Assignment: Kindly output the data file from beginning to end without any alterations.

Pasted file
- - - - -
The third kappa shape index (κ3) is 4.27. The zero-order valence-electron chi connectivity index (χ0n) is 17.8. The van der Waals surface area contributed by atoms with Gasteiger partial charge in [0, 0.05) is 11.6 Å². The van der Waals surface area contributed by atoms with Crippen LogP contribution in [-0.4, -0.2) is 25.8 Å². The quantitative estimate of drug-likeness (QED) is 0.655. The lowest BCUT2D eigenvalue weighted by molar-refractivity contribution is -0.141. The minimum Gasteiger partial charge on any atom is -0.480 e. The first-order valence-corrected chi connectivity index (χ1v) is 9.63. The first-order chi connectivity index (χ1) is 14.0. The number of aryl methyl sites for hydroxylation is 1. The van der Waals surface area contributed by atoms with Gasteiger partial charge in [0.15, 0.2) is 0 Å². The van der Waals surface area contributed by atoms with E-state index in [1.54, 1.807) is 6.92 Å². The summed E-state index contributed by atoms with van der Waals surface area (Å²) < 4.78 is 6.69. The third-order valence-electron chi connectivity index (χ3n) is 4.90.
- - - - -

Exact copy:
The third kappa shape index (κ3) is 4.27. The zero-order valence-electron chi connectivity index (χ0n) is 17.8. The van der Waals surface area contributed by atoms with Gasteiger partial charge in [0, 0.05) is 11.6 Å². The van der Waals surface area contributed by atoms with Crippen LogP contribution in [-0.4, -0.2) is 25.8 Å². The quantitative estimate of drug-likeness (QED) is 0.655. The lowest BCUT2D eigenvalue weighted by molar-refractivity contribution is -0.141. The minimum Gasteiger partial charge on any atom is -0.480 e. The first-order valence-corrected chi connectivity index (χ1v) is 9.63. The first-order chi connectivity index (χ1) is 14.0. The number of aryl methyl sites for hydroxylation is 1. The van der Waals surface area contributed by atoms with Gasteiger partial charge in [0.15, 0.2) is 0 Å². The van der Waals surface area contributed by atoms with E-state index in [1.54, 1.807) is 6.92 Å². The summed E-state index contributed by atoms with van der Waals surface area (Å²) < 4.78 is 6.69. The third-order valence-electron chi connectivity index (χ3n) is 4.90.